Could someone define the principle and features of session vs. catalogue ?

    In a session, your images are stored in folders on your computer. The small files that Capture One uses to store previews, details of adjustments you make, etc, are stored in subfolders. There is a session database file that keeps track of things.

    In a catalog, previews, all the information about adjustments, etc, are stored in the catalog file, not in subfolders of the image location. For the images themselves you have two choices: referenced images (the images are stored in folders on your computer wherever you want them) or managed images (the image files themselves are stored within the catalog). One catalog can include both referenced and managed images if you want.

    Sessions are very portable - the default session template will typically have a folder (say Venice_July2018) in which there is the session database file Venice_July2018.cosessiondb, image subfolders for Capture, Selects, Output and Trash, You can move the whole lot (say from a laptop to a desktop) just by copying over the session folder and all its subfolders - everything you need comes with it. You'd typically use lots of sessions. Pro photographers might well have a new session for each shoot. Mere enthusiasts like me might have a new session for a holiday, a new month's photos, an event, etc. Easy to back up.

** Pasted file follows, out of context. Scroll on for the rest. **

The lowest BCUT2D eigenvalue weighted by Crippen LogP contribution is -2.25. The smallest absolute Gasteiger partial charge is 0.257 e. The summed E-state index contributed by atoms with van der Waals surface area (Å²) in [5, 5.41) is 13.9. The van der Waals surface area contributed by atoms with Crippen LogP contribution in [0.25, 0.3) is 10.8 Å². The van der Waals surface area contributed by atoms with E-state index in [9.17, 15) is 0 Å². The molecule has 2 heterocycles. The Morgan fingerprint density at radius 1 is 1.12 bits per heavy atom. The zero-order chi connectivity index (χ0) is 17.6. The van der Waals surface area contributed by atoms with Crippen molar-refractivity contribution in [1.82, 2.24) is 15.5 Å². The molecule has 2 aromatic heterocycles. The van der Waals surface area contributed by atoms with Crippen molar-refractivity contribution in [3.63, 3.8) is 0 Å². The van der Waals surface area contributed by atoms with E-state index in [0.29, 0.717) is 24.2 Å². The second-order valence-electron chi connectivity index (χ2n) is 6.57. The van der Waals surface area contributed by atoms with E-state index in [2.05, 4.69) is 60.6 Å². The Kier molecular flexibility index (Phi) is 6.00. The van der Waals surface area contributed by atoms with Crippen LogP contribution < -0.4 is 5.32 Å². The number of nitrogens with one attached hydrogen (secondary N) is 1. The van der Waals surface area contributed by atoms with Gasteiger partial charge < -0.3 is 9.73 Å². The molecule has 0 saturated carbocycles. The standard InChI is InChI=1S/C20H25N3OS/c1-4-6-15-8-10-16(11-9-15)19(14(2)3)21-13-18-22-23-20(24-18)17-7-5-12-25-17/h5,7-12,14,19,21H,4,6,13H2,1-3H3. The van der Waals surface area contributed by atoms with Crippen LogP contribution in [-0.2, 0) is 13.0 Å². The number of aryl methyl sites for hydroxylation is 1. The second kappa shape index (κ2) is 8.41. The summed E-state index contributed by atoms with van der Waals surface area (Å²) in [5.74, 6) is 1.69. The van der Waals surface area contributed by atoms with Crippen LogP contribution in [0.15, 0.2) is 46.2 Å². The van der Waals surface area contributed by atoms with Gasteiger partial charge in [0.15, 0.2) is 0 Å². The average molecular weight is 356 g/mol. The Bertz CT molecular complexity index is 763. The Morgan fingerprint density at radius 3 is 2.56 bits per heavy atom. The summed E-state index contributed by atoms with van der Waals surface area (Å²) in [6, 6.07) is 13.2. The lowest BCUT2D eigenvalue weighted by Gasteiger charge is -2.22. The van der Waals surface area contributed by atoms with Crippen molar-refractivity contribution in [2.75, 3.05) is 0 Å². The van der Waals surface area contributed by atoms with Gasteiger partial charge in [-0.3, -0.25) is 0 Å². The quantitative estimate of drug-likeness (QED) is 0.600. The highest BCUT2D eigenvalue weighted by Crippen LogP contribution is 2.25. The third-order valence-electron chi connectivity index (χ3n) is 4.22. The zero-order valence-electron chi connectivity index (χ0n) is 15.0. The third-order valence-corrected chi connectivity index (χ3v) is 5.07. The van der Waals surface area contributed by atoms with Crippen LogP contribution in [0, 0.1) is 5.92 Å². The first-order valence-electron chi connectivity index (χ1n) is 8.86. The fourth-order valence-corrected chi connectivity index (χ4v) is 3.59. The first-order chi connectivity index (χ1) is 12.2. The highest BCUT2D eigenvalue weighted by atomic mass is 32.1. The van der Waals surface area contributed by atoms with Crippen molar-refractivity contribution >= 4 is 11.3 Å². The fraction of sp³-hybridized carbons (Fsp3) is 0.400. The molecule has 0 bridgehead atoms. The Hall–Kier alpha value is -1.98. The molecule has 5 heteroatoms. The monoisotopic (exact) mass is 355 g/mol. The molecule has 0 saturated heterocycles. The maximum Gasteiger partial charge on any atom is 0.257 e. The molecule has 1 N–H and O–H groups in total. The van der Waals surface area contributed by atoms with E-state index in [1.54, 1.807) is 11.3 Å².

Typically you might have one or only a few catalogs. Catalog files can be large, and in the case of managed catalogs very large indeed because the raw files are stored inside the catalog. More of a challenge to back up because of the size.

    If you want digital asset management (DAM) from Capture One (so that you can for instance search and easily find all your images over the last three years with the keyword "Football") it requires a catalog. In sessions you can assign keywords to images, but you could only select the "Football" images in that one session. If you want to work in sessions (which I personally prefer: I find it easier to get my head round how a session works) you need some separate DAM solution and I use Phase One Media Pro.